Evidence-based is a term initially coined in the 90s in the field of medicine, but today its principles extend to disciplines such as education, criminology, public policies, social work and (recently) management.
The assumption of Evidence-Based Management (EBM) is that managerial decisions should always rely on two factors: (1) finding the best “evidence” available to support a conclusion and (2) critical thinking.
By “evidence” we mean any information, fact or data that support a hypothesis. The evidence can come from scientific research, from the organisation in which the manager operates, or even from personal-professional experiences.
“Critical thinking” means the ability to assess the degree of certainty, generalisation and appropriateness of the evidence in support of a decision.
Some managers neither know where to find information to support their choices, nor they know how to make a critical assessment of the quality of the evidence gathered. Furthermore, managers often do not even have trained staff available to do it on behalf of them.
Consequently, it happens that a decision is made using “irrational” or biased thinking (heuristics) or by resort to “best practices” (success stories or anecdotes) rather than rely on rationality and scientific evidence.
EBM seeks to address this difficulty by helping managers, or the individuals acting on their behalf, to research and critically evaluate the validity, generalizability and applicability of the evidence available.
In recent decades, a great deal of scientific research has been conducted that has involved practical management issues. Topics include, by way of example: employee motivation, goal setting, performance, organisational change management, leadership, staff selection, wellbeing and stress management, enhancement of strength, employee evaluation, learning.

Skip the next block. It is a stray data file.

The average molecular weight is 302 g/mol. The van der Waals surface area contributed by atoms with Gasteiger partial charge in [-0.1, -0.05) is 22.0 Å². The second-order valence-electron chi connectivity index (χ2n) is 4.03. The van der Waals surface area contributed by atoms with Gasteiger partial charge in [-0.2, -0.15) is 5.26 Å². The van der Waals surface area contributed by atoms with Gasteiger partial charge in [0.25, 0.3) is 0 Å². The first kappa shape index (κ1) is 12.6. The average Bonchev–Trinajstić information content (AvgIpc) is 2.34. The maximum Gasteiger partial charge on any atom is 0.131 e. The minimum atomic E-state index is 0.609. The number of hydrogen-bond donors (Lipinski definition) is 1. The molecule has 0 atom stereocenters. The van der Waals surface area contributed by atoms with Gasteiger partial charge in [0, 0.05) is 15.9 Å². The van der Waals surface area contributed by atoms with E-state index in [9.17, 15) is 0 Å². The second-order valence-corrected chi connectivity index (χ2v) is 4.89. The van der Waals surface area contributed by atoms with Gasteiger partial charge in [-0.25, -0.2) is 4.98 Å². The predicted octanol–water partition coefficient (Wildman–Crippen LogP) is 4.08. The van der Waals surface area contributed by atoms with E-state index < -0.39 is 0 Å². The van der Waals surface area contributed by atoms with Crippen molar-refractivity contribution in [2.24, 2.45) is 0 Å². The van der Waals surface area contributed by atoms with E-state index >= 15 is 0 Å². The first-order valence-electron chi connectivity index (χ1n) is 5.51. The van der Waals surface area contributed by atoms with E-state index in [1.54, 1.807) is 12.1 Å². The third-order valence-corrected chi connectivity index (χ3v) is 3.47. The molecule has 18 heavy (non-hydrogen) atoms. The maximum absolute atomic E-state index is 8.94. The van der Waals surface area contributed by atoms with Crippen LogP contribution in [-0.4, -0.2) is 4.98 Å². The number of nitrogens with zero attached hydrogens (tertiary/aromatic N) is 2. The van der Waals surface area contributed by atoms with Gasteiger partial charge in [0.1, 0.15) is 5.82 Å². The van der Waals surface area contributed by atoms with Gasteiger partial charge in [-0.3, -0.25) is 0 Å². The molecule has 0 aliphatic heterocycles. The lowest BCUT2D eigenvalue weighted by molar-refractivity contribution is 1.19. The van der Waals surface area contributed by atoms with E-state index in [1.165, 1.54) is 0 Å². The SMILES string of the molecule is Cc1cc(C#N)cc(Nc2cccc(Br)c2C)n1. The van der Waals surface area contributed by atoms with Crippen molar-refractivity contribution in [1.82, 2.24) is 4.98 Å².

There is a tremendous amount of evidence available, nowadays.
This course aims to provide the basis for Evidence-Based Management and Critical Thinking to the managers or their collaborators.
HR Managers, Managers or their collaborators who wish to learn the basics of Evidence-Based Management.
Basics of psychology and neuroscience of decision making and persuasion
- The dual nature of human decision: rational and “irrational” thinking
- Selectors between the two thinking systems
- The common bias of irrational thinking
- How to become a rational-evidence decision maker
The biases (systematic errors) of human mind
- Pattern recognition
- Overconfidence bias
- Halo effect
- False consensus effect
- Self serving attribution bias
- Sunk cost fallacy
- Cognitive dissonance reduction
- Confirmation bias
- Authority bias
- Small numbers fallacy
- In-group bias
- Recall bias
- Anchoring bias
- Availability bias
The source of information
- Scientific research design
- Organizational data, facts and figures
- Professional experience and judgment
- Stakeholder’s values and concerns
The EBM 6A’s approach
- Asking: translating a practical issue or problem into an answerable question with PICO(C)
- Population or Problem
- Intervention or success factor
- Acquiring: systematically searching for and retrieving the evidence
- Where do we search? Public, private, and field-specific source of knowledge
- How do we search? Snowball and building block methods
- Appraising: critically judging the trustworthiness and relevance of the evidence
- Apprising the research design: which study for which question?
- Apprising the level of evidence
- Aggregating: weighing and pulling together the evidence
- Degree of certainty
- Degree of generalizability
- Statistical Significance
- Effect size
- Methodological pitfall
- Applying: incorporating the evidence into the decision-making process
- Applicability of the findings to your situation
- Feasibility of the intervention
- Evaluating stakeholder’s expectation
- Assessing: evaluating the outcome of the decision taken
- Writing a CAT (Critical Appraised Topic)
- Tools evidence-based in Selection and Assessment
- Tools evidence-based for Managing Performances
- Tools evidence-based for managing engagement and motivation
- Tools evidence-based to develop resilience
- Tools evidence-based for coaching